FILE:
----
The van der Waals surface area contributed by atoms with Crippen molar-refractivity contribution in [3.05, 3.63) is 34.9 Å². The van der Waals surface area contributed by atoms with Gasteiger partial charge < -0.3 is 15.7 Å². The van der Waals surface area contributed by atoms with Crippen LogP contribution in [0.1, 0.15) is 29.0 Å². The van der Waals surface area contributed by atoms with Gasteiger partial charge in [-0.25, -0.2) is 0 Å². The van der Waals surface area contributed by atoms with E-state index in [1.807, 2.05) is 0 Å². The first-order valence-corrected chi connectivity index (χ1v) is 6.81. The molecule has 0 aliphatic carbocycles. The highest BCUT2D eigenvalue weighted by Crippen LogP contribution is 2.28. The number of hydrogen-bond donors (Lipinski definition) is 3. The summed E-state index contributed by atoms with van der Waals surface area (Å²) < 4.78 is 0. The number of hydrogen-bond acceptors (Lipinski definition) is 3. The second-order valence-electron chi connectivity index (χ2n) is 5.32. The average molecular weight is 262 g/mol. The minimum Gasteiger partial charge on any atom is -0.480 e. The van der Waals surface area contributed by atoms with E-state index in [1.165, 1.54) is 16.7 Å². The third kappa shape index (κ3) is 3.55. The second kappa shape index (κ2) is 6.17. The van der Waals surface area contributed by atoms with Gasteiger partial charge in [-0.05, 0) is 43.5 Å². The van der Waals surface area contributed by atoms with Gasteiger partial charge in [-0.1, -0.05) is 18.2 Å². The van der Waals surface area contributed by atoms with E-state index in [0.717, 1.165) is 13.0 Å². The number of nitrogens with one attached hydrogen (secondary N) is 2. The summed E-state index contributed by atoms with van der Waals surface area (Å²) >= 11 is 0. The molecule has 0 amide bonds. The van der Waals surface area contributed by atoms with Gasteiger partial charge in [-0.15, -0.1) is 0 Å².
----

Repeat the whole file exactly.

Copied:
The van der Waals surface area contributed by atoms with Crippen molar-refractivity contribution in [3.05, 3.63) is 34.9 Å². The van der Waals surface area contributed by atoms with Gasteiger partial charge < -0.3 is 15.7 Å². The van der Waals surface area contributed by atoms with Crippen LogP contribution in [0.1, 0.15) is 29.0 Å². The van der Waals surface area contributed by atoms with Gasteiger partial charge in [-0.25, -0.2) is 0 Å². The van der Waals surface area contributed by atoms with E-state index in [1.807, 2.05) is 0 Å². The first-order valence-corrected chi connectivity index (χ1v) is 6.81. The molecule has 0 aliphatic carbocycles. The highest BCUT2D eigenvalue weighted by Crippen LogP contribution is 2.28. The number of hydrogen-bond donors (Lipinski definition) is 3. The summed E-state index contributed by atoms with van der Waals surface area (Å²) < 4.78 is 0. The number of hydrogen-bond acceptors (Lipinski definition) is 3. The second-order valence-electron chi connectivity index (χ2n) is 5.32. The average molecular weight is 262 g/mol. The minimum Gasteiger partial charge on any atom is -0.480 e. The van der Waals surface area contributed by atoms with E-state index in [1.165, 1.54) is 16.7 Å². The third kappa shape index (κ3) is 3.55. The second kappa shape index (κ2) is 6.17. The van der Waals surface area contributed by atoms with Gasteiger partial charge in [-0.05, 0) is 43.5 Å². The van der Waals surface area contributed by atoms with Gasteiger partial charge in [-0.1, -0.05) is 18.2 Å². The van der Waals surface area contributed by atoms with E-state index in [0.717, 1.165) is 13.0 Å². The number of nitrogens with one attached hydrogen (secondary N) is 2. The summed E-state index contributed by atoms with van der Waals surface area (Å²) >= 11 is 0. The molecule has 0 amide bonds. The van der Waals surface area contributed by atoms with Gasteiger partial charge in [-0.15, -0.1) is 0 Å².